Well, it’s a new year. I’m optimistic for this new one, despite the number. “2023” just doesn’t seem to roll off the tongue, does it? It’s one of those in-between years that sometimes gets lost in the shuffle. It’s easier to remember some years: The “Era-defining” years like 1970, 2000, 2010, Even numbered Olympic years, the mid-decade years like ‘05, ’15, or the occasional, and memorably-tragic years like 1963, 2001, or 2020…
The year “2023” doesn’t really have an aesthetic ring to it.
Nevertheless, I’m feeling pretty good about 2023 because of a few of the years of my life that ended in a “3”. In 1973 my mom, brother and I moved from Detroit to St. Louis, which was a big improvement! In 1983 my high school soccer team beat the 3-time State Champion in the playoffs, and I started dating my future wife, all in the same month! 1993 was in-between the births of my two children and I got a big promotion at the bank where I worked. While 2003 wasn’t particularly memorable, my daughter graduated college in 2013. I am optimistic about years that end in 3, even 2023.
All of these years are piling up, and it seems world keeps changing at an accelerating pace. Today I saw a comic strip that trotted out the old trope: “When you are a kid, the days are short and the years are long, but when you are old the days are long and the years are short.” I see the wisdom of that saying. The years seem to fly by so quickly now! Until I was 18 or 19, I could name every Super Bowl winner, every World Series winner, and every Stanley Cup winner of my lifetime. Now I can’t recall who won any of those championships two seasons ago.
I think this perception of time passing has to do with the proximity to childhood. When we are children, we are taught by our parents, our teachers, and our society that certain things are “true” and we anchor ourselves to those truths; what’s good, what’s bad, what’s normal, etc. Then as we move into adulthood, the world changes in juxtaposition to what we thought we knew was true. I think that's why older people like me think the change in the world is accelerating. I “knew” lots of things when I was young, but now the changes just keep coming fast and furiously.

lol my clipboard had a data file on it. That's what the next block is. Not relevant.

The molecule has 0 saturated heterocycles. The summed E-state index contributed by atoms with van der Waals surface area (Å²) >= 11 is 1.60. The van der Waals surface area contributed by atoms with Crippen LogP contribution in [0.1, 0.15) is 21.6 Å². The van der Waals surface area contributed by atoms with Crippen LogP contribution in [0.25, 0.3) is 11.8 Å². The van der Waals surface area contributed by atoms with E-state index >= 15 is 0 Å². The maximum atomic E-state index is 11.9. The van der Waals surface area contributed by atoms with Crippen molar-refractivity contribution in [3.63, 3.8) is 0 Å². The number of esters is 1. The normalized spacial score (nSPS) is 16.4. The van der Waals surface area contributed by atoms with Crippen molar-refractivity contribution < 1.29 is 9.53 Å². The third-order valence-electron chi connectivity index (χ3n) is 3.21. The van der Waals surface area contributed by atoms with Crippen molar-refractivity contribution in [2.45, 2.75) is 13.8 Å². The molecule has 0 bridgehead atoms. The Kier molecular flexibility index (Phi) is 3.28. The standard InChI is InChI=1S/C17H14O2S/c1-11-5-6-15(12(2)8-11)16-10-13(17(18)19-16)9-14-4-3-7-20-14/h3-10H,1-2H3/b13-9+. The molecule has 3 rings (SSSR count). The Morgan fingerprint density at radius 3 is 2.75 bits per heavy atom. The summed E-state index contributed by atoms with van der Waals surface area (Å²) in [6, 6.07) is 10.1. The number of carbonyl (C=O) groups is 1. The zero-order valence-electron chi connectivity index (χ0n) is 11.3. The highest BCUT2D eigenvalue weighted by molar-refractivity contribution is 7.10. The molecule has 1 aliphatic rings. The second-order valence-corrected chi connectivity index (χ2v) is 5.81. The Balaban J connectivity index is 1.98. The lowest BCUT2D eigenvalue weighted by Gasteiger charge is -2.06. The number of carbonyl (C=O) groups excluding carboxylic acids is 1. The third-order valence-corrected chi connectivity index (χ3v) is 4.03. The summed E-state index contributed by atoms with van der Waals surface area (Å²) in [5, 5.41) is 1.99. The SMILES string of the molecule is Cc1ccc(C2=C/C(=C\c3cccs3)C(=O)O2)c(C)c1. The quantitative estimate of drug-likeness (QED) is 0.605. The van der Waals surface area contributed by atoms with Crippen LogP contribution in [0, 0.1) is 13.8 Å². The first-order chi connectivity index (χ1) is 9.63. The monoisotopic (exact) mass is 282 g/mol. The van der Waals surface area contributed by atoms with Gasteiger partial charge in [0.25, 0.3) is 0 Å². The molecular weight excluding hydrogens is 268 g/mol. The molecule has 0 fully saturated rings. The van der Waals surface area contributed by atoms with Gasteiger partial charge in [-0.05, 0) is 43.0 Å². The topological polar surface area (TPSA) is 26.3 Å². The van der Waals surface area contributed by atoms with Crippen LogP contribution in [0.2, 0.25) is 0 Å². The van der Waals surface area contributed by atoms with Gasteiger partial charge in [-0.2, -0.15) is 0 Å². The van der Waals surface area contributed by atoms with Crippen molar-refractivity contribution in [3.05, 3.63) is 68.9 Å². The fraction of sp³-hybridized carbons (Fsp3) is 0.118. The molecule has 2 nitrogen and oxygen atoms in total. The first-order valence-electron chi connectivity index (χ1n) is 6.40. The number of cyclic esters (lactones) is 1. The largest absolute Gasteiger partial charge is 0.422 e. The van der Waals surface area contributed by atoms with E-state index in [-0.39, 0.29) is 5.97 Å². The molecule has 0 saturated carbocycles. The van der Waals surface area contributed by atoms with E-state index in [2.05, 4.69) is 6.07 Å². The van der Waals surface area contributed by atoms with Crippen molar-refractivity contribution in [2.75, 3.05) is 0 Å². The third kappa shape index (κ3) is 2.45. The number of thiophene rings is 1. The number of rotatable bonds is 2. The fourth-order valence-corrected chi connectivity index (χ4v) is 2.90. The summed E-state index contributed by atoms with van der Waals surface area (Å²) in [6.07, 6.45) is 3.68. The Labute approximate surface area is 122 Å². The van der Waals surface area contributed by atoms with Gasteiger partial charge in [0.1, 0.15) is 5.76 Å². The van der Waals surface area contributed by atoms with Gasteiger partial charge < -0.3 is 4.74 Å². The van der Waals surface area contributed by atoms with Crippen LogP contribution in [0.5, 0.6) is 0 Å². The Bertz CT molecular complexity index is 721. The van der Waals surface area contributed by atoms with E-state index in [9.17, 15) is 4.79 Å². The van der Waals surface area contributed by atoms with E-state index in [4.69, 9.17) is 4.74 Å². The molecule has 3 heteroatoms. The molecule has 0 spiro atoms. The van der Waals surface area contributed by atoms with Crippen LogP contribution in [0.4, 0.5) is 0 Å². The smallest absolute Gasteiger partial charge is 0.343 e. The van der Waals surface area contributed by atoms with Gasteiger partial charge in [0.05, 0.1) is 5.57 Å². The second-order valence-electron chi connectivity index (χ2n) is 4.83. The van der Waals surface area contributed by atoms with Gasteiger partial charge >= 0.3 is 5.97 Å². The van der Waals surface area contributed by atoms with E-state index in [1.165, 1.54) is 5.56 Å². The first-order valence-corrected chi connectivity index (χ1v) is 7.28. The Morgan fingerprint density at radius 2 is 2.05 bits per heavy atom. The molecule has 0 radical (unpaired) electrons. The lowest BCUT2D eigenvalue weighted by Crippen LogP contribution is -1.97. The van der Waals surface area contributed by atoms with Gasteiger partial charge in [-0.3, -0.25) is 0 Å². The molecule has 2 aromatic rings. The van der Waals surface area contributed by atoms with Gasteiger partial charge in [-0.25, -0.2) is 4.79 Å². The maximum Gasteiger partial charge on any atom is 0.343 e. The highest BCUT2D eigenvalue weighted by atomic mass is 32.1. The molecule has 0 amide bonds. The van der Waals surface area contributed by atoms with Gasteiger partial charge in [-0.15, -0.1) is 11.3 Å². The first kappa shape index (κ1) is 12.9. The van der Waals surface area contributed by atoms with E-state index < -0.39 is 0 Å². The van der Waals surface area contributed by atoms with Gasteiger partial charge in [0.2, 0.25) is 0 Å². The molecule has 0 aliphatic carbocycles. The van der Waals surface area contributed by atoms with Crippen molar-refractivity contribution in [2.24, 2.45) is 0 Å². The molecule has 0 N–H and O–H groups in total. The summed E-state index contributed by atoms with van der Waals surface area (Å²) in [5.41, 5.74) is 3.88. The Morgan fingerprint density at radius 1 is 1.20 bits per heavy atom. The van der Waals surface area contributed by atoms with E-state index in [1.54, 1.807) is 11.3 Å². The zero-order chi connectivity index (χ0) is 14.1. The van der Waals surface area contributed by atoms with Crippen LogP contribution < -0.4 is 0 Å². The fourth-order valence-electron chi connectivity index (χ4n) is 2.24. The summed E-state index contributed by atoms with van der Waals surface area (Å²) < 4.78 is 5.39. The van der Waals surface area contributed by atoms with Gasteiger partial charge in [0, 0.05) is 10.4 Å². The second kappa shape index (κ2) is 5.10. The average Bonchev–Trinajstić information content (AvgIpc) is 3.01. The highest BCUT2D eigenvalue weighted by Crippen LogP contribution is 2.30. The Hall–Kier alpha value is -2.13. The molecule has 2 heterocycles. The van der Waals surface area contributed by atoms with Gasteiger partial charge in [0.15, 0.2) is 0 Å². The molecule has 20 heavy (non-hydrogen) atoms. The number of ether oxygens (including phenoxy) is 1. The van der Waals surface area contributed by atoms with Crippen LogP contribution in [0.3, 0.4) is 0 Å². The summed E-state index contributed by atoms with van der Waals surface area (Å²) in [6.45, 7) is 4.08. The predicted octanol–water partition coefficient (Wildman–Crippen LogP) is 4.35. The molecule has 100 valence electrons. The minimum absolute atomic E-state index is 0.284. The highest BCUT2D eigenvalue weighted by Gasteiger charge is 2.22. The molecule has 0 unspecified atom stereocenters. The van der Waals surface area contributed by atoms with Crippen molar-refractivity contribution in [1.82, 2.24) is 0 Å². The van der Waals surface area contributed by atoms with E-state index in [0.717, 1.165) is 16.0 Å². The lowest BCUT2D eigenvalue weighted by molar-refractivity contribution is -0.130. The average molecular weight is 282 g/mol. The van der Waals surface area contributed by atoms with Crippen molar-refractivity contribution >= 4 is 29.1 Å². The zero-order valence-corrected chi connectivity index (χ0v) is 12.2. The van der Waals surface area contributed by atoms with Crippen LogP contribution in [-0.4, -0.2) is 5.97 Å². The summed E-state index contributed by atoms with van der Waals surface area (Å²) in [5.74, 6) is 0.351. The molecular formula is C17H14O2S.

Margarine was healthier than butter. The average lunch cost about $5. Television was free but music cost money. Your “friends” lived nearby. Rock was the most popular music format. “Work” was done in an office. People who had tattoos worked in bars or on ships. Cotton was the most comfortable fabric, and men shaved their faces every day. Russians were the bad guys (ok, maybe some things don’t change).
I’m not trying to say things were better back then. People often had to hide from the world who they truly were. Discrimination was overt. Dog poop was everywhere. For the most part, I think things are better now. However, those “truths” were the “anchors” that defined how I understood the world. The farther we get from my “anchor” period of youth, the more bewildering the world seems to be. I can adapt to the $15 lunch or the fact I need to pay a subscription to watch TV, but it’s still jarring to know that I’ve lived this long to see so much change in the world (and yet, alas, still no flying cars).
Millennials, those born between 1980 and 1995, are undoubtedly starting to feel these changes. I suspect that the Millennial generation is now finding the world is changing faster and in ways that they never expected. They grew up believing the world is a happy global community, but now we’ve seen some of the negatives of that globalization. They thought social media was a harmless diversion, but now we see that some of it has made us trust each other less, not more. They grew up in a world where getting married and buying a home in that order was normal, but times change. Heck, even Beyonce´ is 41!
So we learn “truths” as kids, and anchor ourselves to them. Then for the rest of our lives we keep finding out the world isn’t done changing. The farther we are from those anchor days, the more it seems like the world is off the rails. Change is relentless, and necessary for progress. However, sometimes it's jarring.
Nevertheless, I say bring it on, 2023! You’re a weird, odd number. I don’t know if you will be like 1983 or 2013 or one of the many sort-of-remembered years between. One thing’s for certain, though: there will always be more changes in store for all of us. I hope I’m ready to deal with what 2023 is going to throw at me, because I am sure there will be curve balls galore.